posted by ob at 12:47 PM on July 6, 2006


Seriously, the "don't be a tattler" is gradeschool bullshit. Thinking, responsible adults shouldn't make their decisions based on adolescent peer-pressuring tactics. To say someone isn't being an ethical human being because they choose to report illicit behaviour that (most likely) constitutes a clear violation of their company's policy is just plain stupid. It's not fair and it's a passive aggressive method of forcing your opinion down other people's throats. If you don't think porn's a problem in the workplace, fine, but that doesn't mean you can flaunt the rules as a result.

And if you see someone using porn at work and it makes you uncomfortable, it constitutes sexual harassment. Period. As has been said a few times before, porn is not a grey area in this respect. And if you want to report it, it's your right to do so...it doesn't make you an unethical, unfeeling human being. It makes you someone who doesn't want to be subjected to something that makes you uncomfortable and rightly so. To say that this isn't the case constitutes a huge social step backwards. While this argument can be twisted in the opposite direction ("so and so is leering at me...I'm reporting it!"), I'd say that's far and away better than what it used to be ("so and so has his hand on my ass...but I'd better not report it because then I'd be a tattler").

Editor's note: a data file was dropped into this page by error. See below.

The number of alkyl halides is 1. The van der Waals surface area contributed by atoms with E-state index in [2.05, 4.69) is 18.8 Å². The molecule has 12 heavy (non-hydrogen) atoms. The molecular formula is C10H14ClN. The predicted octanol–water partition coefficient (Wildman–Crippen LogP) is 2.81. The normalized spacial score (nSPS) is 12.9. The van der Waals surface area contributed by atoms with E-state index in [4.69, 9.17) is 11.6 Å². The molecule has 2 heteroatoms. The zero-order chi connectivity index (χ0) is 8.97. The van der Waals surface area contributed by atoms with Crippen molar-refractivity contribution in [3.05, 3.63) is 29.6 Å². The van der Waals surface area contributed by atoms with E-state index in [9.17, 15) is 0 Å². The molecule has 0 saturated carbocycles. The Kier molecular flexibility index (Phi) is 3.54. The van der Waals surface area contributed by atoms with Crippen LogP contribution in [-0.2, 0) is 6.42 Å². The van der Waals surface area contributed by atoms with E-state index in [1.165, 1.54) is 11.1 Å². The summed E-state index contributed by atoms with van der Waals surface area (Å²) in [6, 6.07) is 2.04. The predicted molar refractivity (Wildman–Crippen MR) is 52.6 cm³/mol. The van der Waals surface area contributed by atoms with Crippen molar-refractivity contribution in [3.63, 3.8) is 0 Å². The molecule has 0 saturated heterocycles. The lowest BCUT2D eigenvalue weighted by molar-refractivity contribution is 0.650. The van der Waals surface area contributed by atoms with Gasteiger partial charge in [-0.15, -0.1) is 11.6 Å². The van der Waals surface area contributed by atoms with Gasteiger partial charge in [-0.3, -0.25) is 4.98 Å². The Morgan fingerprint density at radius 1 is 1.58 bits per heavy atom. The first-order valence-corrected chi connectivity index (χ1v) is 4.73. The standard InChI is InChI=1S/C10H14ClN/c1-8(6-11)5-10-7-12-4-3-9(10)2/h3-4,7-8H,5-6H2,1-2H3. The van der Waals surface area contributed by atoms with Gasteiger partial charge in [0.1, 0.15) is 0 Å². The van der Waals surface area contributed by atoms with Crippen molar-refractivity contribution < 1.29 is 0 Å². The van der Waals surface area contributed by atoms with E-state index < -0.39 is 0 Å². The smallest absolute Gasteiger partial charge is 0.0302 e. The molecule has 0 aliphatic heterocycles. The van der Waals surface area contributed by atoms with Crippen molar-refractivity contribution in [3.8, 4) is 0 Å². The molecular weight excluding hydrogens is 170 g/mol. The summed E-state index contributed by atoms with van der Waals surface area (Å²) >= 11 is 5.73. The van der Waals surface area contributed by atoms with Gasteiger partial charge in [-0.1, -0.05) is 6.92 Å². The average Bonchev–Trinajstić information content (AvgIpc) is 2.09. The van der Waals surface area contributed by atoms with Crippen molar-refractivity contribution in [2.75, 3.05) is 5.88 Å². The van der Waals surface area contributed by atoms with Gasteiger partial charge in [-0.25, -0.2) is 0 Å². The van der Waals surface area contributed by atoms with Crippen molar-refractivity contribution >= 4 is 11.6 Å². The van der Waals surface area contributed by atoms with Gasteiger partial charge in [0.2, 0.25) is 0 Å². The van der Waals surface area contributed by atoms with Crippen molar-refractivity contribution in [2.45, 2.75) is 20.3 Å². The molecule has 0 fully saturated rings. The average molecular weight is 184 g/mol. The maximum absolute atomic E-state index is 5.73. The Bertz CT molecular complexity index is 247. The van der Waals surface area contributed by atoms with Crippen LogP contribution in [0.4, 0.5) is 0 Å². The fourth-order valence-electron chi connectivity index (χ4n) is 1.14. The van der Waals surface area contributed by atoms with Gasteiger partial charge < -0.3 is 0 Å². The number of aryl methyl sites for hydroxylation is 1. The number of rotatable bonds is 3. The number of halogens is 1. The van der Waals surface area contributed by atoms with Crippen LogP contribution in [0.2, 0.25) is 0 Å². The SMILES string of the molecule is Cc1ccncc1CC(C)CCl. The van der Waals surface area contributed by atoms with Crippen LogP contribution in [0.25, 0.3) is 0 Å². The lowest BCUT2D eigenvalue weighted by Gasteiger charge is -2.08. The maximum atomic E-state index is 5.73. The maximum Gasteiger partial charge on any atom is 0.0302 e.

Fear of being labelled a tattler shouldn't come into play...
posted by johnsmith415 at 12:47 PM on July 6, 2006


Upon further consideration, I guess fear of being labelled a tattler is a legitimate concern in the real world. Some people never evolve past that stage. I just think it's dumb.
posted by johnsmith415 at 12:51 PM on July 6, 2006


biscotti writes "I would just tell him something like 'Hey Johnny Porno, you must not be aware that your monitor is visible from the meeting room, and I was pretty surprised by what I could see on it when I were in a meeting the other day. Not everyone is likely to be as understanding, if you know what I mean, so you might want to be more careful in future.' That's assuming, of course, that you don't want to get his ass fired."

This is exactly what I would do and it seems to me the most sensible thing to do.

Also, I agree with everything languagehat has said.
posted by Penks at 12:58 PM on July 6, 2006